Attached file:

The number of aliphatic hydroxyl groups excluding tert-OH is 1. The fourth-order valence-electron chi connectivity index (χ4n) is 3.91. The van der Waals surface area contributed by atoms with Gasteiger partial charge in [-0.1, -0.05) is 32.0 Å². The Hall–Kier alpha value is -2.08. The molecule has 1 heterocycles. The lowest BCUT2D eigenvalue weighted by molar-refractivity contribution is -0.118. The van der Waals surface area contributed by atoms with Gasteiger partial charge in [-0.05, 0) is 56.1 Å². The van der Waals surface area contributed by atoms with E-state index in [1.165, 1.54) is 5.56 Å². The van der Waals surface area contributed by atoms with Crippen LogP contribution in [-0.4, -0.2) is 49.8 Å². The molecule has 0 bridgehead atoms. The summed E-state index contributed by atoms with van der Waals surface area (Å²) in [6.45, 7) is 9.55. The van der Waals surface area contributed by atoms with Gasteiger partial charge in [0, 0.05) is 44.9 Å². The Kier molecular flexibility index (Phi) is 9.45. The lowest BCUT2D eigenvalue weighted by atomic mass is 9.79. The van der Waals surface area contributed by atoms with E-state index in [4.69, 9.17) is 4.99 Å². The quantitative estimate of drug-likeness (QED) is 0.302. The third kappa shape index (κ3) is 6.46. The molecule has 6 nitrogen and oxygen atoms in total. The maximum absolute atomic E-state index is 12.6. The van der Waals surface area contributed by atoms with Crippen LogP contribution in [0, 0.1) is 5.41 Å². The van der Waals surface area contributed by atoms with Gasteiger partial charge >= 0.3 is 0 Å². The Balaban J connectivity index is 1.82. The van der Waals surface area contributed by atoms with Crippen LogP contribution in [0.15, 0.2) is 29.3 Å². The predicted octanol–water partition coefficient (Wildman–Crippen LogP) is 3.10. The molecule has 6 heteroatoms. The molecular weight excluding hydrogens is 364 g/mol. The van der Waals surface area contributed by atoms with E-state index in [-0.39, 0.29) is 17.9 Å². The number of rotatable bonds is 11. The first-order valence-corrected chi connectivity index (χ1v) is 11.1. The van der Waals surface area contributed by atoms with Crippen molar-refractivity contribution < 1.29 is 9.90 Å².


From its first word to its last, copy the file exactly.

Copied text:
The number of aliphatic hydroxyl groups excluding tert-OH is 1. The fourth-order valence-electron chi connectivity index (χ4n) is 3.91. The van der Waals surface area contributed by atoms with Gasteiger partial charge in [-0.1, -0.05) is 32.0 Å². The Hall–Kier alpha value is -2.08. The molecule has 1 heterocycles. The lowest BCUT2D eigenvalue weighted by molar-refractivity contribution is -0.118. The van der Waals surface area contributed by atoms with Gasteiger partial charge in [-0.05, 0) is 56.1 Å². The van der Waals surface area contributed by atoms with E-state index in [1.165, 1.54) is 5.56 Å². The van der Waals surface area contributed by atoms with Crippen LogP contribution in [-0.4, -0.2) is 49.8 Å². The molecule has 0 bridgehead atoms. The summed E-state index contributed by atoms with van der Waals surface area (Å²) in [6.45, 7) is 9.55. The van der Waals surface area contributed by atoms with Gasteiger partial charge in [0, 0.05) is 44.9 Å². The Kier molecular flexibility index (Phi) is 9.45. The lowest BCUT2D eigenvalue weighted by atomic mass is 9.79. The van der Waals surface area contributed by atoms with E-state index in [4.69, 9.17) is 4.99 Å². The quantitative estimate of drug-likeness (QED) is 0.302. The third kappa shape index (κ3) is 6.46. The molecule has 6 nitrogen and oxygen atoms in total. The maximum absolute atomic E-state index is 12.6. The van der Waals surface area contributed by atoms with Crippen LogP contribution in [0, 0.1) is 5.41 Å². The van der Waals surface area contributed by atoms with Gasteiger partial charge >= 0.3 is 0 Å². The Balaban J connectivity index is 1.82. The van der Waals surface area contributed by atoms with Crippen LogP contribution in [0.15, 0.2) is 29.3 Å². The predicted octanol–water partition coefficient (Wildman–Crippen LogP) is 3.10. The molecule has 6 heteroatoms. The molecular weight excluding hydrogens is 364 g/mol. The van der Waals surface area contributed by atoms with E-state index in [-0.39, 0.29) is 17.9 Å². The number of rotatable bonds is 11. The first-order valence-corrected chi connectivity index (χ1v) is 11.1. The van der Waals surface area contributed by atoms with Crippen molar-refractivity contribution < 1.29 is 9.90 Å².